I attended my annual patrol rifle re-qualification mandate on my off day last week. It was an unbearably hot Georgia summer day at the range — it left me visibly drenched in sweat. I shot pretty well, considering I don’t get to practice as much as I would like to. After two rounds of shooting, I put up a 280 and 286 out of 300 with my Colt M4. A passing score is 260.
One officer at the range that day had a mental lapse and failed his first attempt. He’s an army reservist with plenty of proficiency with his weapons, and his poor round of shooting proves that we’re all human. He wound up passing with two scores in the 290s on his second and third attempts.
Our department’s firearms instructor is a SWAT operator and veteran cop who is a true professional in every sense of the word. I had the opportunity to ride with him during the field-training phase of my career at my current police department. He’s what we in law enforcement refer to as a “squared away” dude. We’ll call him Cpl. Clayton.
At the end of the day of training, I found myself benefiting more from what the corporal had to say about weapon skills and proper mindset than I did from actually shooting rounds at the range. As we stood in the scorching heat, the corporal likened us to doctors — he posed this scenario:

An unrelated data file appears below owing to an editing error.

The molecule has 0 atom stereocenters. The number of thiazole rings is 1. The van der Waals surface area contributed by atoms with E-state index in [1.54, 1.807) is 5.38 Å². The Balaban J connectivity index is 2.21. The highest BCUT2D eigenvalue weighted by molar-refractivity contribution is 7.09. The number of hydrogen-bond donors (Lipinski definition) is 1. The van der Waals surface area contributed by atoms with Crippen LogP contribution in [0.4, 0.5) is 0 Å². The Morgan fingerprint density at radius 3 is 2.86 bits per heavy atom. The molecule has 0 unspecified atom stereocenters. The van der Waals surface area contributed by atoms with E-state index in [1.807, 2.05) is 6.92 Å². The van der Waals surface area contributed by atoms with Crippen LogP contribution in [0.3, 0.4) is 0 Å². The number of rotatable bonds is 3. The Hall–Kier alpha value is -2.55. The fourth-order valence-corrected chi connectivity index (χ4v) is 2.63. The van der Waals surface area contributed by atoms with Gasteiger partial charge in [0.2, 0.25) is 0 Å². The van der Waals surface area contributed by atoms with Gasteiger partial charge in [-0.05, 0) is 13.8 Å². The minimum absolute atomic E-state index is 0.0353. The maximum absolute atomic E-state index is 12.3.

You get that ill-fated call where you’re told that your wife, your kid, your mom, your dad, or any one of your loved ones has just been in a horrific car wreck. Upon hearing the news, you rush over to the hospital to learn that they’re about to go under the knife for a lifesaving surgery. Before you can even process everything that’s happened, the surgeon approaches. He’s already changed out into his scrubs and he quickly tells you what he plans to do to keep you from having to make funeral arrangements. He then disappears into the operating room to go to work — and so begins the waiting game.